Trinity’s Community Garden: home of fresh produce

The community garden, run by both a class and a club, produces fresh fruits, vegetables and a place to de-stress.


Andrew Duong

Photo of the Trinity Community Garden by Storch

Getting your hands dirty every once in a while can be the best form of self-care out there, and Trinity’s community garden is a great place to do so. Both a class and a gardening club take care of the community garden. Fresh fruits and vegetables grow for everyone on campus to enjoy, and the garden provides a space for students to get outside and de-stress after a long week.

The gardening class is a small class of about 20 people that meets once a week, and students perform all the hands-on work, such as laying down mulch and planting seeds. Students also learn about the importance of biodiversity, natural growth and other aspects of gardening. The club puts on events to promote learning about gardening as well as advertise that the community garden is for anyone and everyone to visit.

The class has officer positions, similar to a club, and most of the students in the class are also active members of the club. Taylor Crow, senior psychology major and president of the gardening class, said the garden adds a lot to the campus community and culture.

“I would say it benefits the campus as a whole, not only in aesthetics because it looks pretty, but it brings everybody together,” Crow said. “Just once a week, we all come to the garden after a long, stressful week of school and classes and due dates and whatever is going on.”

The gardening class meets every Friday morning and Aly Baldwin, class officer and junior neuroscience major, said that working on the garden at the end of the week always gives her peace of mind.

“I love the outdoors, but sometimes it’s just hard to be outside […] it’s so hot,” Baldwin said. “Sometimes so many things are coming at you, like different classes and clubs and whatnot, so it’s good to just take a second and be outside.”

Chard, lettuce and tomatoes are just a few of the crops grown in the garden. However, the crops are not the primary reason class and club members work in the garden; they also appreciate the relaxing time outside that it provides.

Senior studio art and psychology double major, Sally Wyma, is the president of the Community Garden Club. She said that Trinity students are notorious for overworking themselves and that the garden is the perfect place to take a break from the stress of it all.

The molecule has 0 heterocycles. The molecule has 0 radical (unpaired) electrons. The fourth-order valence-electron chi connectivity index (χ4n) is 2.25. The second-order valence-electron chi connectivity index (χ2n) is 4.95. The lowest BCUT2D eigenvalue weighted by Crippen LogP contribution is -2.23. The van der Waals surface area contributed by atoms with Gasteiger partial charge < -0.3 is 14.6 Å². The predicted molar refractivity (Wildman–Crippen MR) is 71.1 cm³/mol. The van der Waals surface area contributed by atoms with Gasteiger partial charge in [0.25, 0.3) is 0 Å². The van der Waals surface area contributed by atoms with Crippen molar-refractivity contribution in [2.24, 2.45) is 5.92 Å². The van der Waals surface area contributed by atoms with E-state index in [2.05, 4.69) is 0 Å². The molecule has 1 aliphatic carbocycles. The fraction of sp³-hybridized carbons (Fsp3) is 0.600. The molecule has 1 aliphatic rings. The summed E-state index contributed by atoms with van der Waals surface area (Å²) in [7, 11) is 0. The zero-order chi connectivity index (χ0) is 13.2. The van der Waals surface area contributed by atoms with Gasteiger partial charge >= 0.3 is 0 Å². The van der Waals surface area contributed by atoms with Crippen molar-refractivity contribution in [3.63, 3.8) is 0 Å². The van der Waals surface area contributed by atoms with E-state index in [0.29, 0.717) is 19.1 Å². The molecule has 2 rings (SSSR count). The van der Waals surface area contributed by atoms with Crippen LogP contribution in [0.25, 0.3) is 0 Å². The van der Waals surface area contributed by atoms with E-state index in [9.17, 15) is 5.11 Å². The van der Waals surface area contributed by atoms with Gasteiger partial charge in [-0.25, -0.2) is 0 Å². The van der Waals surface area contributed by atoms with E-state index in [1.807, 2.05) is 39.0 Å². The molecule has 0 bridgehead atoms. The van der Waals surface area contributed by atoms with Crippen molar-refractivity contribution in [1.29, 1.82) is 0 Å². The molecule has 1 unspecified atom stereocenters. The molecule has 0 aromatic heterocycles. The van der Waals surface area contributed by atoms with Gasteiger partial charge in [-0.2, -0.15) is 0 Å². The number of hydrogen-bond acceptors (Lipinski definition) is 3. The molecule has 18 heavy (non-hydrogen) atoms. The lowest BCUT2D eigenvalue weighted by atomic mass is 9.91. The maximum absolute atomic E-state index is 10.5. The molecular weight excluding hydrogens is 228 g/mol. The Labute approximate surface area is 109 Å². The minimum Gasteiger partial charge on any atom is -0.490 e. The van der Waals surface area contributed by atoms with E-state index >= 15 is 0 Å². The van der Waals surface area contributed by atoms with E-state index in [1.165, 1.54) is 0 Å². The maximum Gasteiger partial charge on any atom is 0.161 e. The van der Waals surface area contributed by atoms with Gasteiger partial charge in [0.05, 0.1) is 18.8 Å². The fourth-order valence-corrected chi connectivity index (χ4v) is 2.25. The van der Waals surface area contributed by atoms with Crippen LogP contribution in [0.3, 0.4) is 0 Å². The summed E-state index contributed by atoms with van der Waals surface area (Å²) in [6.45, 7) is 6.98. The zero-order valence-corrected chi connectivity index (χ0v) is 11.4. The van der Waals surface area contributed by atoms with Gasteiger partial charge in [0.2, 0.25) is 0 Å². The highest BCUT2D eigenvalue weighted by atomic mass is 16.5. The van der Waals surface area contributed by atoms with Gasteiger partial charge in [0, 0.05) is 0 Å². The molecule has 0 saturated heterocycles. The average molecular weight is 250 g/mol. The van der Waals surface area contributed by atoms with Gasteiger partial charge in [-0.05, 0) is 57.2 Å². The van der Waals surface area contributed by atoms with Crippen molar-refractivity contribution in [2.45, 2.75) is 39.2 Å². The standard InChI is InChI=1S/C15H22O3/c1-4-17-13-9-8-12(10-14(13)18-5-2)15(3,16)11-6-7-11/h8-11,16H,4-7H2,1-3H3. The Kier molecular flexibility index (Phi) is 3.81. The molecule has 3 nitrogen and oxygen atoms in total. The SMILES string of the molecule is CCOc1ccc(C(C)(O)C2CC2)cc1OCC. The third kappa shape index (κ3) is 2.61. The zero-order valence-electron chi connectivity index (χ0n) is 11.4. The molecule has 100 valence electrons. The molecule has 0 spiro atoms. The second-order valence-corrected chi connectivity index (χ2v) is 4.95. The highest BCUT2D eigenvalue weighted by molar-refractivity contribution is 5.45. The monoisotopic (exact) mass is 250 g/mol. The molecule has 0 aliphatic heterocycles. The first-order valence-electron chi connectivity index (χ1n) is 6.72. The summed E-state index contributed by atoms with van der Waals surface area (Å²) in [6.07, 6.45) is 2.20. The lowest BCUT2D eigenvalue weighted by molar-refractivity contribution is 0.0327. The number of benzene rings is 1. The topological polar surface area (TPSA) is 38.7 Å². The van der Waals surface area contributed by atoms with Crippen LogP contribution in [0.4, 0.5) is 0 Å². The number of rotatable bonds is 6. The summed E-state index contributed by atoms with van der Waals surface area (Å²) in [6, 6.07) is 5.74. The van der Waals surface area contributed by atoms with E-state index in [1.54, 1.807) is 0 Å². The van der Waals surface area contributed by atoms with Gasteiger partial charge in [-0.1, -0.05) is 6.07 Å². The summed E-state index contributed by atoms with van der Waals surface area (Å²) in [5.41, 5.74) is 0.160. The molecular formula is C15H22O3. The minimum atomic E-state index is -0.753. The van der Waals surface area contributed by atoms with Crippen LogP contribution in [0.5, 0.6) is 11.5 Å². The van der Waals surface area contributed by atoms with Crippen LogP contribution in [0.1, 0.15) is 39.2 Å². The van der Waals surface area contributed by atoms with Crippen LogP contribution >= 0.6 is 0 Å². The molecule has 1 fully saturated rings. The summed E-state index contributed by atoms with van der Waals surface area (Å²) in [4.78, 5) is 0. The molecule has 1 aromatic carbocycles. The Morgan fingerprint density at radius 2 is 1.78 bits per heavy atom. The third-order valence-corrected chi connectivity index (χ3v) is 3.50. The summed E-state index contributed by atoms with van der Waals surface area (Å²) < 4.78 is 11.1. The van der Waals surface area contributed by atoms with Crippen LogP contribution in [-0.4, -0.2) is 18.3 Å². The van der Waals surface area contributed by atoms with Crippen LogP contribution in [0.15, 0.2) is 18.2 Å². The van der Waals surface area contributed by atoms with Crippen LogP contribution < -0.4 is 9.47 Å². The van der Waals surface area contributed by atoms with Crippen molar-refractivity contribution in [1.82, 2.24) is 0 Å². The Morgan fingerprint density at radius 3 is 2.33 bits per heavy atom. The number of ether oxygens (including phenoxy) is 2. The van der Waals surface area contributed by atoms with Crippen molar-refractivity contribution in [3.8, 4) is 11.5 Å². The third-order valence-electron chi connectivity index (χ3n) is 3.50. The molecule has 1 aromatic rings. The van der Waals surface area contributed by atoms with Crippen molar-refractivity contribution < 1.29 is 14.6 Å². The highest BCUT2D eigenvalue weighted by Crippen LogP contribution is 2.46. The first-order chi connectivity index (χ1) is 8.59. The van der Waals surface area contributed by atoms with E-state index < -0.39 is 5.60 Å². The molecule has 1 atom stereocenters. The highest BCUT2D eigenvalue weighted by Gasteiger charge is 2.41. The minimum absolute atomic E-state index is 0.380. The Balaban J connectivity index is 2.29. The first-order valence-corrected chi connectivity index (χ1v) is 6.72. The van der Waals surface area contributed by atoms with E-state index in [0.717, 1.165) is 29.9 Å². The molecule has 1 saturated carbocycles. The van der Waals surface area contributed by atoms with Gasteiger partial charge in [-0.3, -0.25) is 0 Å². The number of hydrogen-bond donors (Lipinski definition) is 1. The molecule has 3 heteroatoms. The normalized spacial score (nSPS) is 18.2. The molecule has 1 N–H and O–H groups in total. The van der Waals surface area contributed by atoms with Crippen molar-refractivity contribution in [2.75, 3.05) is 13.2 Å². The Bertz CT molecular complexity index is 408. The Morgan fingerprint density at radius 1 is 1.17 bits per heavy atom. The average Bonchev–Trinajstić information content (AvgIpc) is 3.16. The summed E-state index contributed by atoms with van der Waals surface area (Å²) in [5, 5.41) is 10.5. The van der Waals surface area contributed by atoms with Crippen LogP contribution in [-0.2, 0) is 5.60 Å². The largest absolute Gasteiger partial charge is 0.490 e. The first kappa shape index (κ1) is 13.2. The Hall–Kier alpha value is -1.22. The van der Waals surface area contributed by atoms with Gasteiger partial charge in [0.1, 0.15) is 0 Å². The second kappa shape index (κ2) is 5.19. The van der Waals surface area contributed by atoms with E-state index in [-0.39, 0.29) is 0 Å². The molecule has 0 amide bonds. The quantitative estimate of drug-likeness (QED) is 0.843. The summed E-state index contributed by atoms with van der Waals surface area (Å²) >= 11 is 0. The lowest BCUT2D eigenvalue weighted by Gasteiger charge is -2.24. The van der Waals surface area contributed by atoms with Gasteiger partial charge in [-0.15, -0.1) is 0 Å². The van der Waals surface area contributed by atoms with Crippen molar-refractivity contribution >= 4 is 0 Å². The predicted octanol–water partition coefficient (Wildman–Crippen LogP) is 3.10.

“There definitely is a line where you don’t know when to rest and when to keep working,” Wyma said. “Being outside is a huge break where you’re still doing something productive.”

During the pandemic, the Gardening Club went on a bit of a hiatus, but the class still took care of the garden. This is the first year that the club is back in full swing. Faith Perry, junior psychology major, is an officer in the gardening class and said that a lot of people have adopted gardening recently and that the gardening community has been especially prevalent on campus since the pandemic.

“It’s fun to interact with all the students that come and see how big of an interest there is in gardening on campus,” Perry said. “It’s really surprising to see how many people love gardening.”

Crow stated that even when everyone was having to test regularly and wear masks, the gardening class was a great opportunity to safely interact with people.

“I think it’s a great space for people to come back together after being away for so long,” Crow said. “The garden was a place where we could all take a mask off and be outside and be with each other.”

On Aug. 26th, the community garden club hosted a tote bag painting and propagating event that exceeded expectations. Crow said that when they were trying to decide how many tote bags to purchase for the event, they went with 25-30, thinking that because they hadn’t been a club for a year, the event wouldn’t attract tons of people. They ran out of tote bags before the event even started.

Wyma said that their first event and the unexpectedly large turnout made all the officers and members of the club and class excited for the future of the community garden. She said they also got a lot of attention at the Student Involvement Fair, raking in nearly five sheets full of names and contact information.

Crow said that the garden is a safe space on campus, and the food is for everyone, not just those who help to grow it. Gardening is a rewarding experience for all.

“At the end [of the semester] we actually get to eat all of the things we grow and taste them and try new foods that some people have never tried before,” Crow said. “There’s nothing like seeing the joy on somebody’s face when they’ve had a radish for the first time.”